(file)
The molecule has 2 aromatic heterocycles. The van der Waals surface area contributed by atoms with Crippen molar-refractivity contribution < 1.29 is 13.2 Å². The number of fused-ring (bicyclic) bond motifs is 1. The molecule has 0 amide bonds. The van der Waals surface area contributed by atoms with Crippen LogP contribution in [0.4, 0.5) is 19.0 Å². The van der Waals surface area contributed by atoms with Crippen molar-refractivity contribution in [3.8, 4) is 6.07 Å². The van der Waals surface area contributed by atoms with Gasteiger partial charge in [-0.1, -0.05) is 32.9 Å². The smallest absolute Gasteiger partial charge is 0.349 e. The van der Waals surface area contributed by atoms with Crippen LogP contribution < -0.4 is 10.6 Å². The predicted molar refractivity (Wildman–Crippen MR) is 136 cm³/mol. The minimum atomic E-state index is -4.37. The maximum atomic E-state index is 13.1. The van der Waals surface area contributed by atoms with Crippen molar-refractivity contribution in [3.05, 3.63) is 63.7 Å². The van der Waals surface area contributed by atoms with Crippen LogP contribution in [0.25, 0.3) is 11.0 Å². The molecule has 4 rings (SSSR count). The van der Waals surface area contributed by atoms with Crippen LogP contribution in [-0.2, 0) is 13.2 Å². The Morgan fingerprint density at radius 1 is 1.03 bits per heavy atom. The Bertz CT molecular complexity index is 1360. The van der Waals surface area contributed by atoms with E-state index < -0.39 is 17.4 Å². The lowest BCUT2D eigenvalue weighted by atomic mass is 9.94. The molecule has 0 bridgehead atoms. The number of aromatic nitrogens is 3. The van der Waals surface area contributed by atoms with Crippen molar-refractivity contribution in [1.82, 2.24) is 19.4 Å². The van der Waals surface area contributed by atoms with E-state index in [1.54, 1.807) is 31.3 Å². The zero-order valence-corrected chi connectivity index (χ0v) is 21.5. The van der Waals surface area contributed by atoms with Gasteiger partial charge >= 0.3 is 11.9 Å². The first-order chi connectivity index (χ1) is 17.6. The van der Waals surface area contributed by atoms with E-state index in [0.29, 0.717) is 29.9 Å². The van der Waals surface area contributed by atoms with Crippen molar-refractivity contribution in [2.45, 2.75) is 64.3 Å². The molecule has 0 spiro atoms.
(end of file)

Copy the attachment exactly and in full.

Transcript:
The molecule has 2 aromatic heterocycles. The van der Waals surface area contributed by atoms with Crippen molar-refractivity contribution < 1.29 is 13.2 Å². The number of fused-ring (bicyclic) bond motifs is 1. The molecule has 0 amide bonds. The van der Waals surface area contributed by atoms with Crippen LogP contribution in [0.4, 0.5) is 19.0 Å². The van der Waals surface area contributed by atoms with Crippen molar-refractivity contribution in [3.8, 4) is 6.07 Å². The van der Waals surface area contributed by atoms with Gasteiger partial charge in [-0.1, -0.05) is 32.9 Å². The smallest absolute Gasteiger partial charge is 0.349 e. The van der Waals surface area contributed by atoms with Crippen LogP contribution < -0.4 is 10.6 Å². The predicted molar refractivity (Wildman–Crippen MR) is 136 cm³/mol. The minimum atomic E-state index is -4.37. The maximum atomic E-state index is 13.1. The van der Waals surface area contributed by atoms with Crippen molar-refractivity contribution in [3.05, 3.63) is 63.7 Å². The van der Waals surface area contributed by atoms with Crippen LogP contribution in [0.25, 0.3) is 11.0 Å². The molecule has 4 rings (SSSR count). The van der Waals surface area contributed by atoms with Crippen LogP contribution in [-0.2, 0) is 13.2 Å². The Morgan fingerprint density at radius 1 is 1.03 bits per heavy atom. The Bertz CT molecular complexity index is 1360. The van der Waals surface area contributed by atoms with E-state index < -0.39 is 17.4 Å². The lowest BCUT2D eigenvalue weighted by atomic mass is 9.94. The molecule has 0 bridgehead atoms. The number of aromatic nitrogens is 3. The van der Waals surface area contributed by atoms with Crippen molar-refractivity contribution in [1.82, 2.24) is 19.4 Å². The van der Waals surface area contributed by atoms with E-state index in [1.54, 1.807) is 31.3 Å². The zero-order valence-corrected chi connectivity index (χ0v) is 21.5. The van der Waals surface area contributed by atoms with Gasteiger partial charge >= 0.3 is 11.9 Å². The first-order chi connectivity index (χ1) is 17.6. The van der Waals surface area contributed by atoms with E-state index in [0.29, 0.717) is 29.9 Å². The van der Waals surface area contributed by atoms with Crippen molar-refractivity contribution in [2.45, 2.75) is 64.3 Å². The molecule has 0 spiro atoms.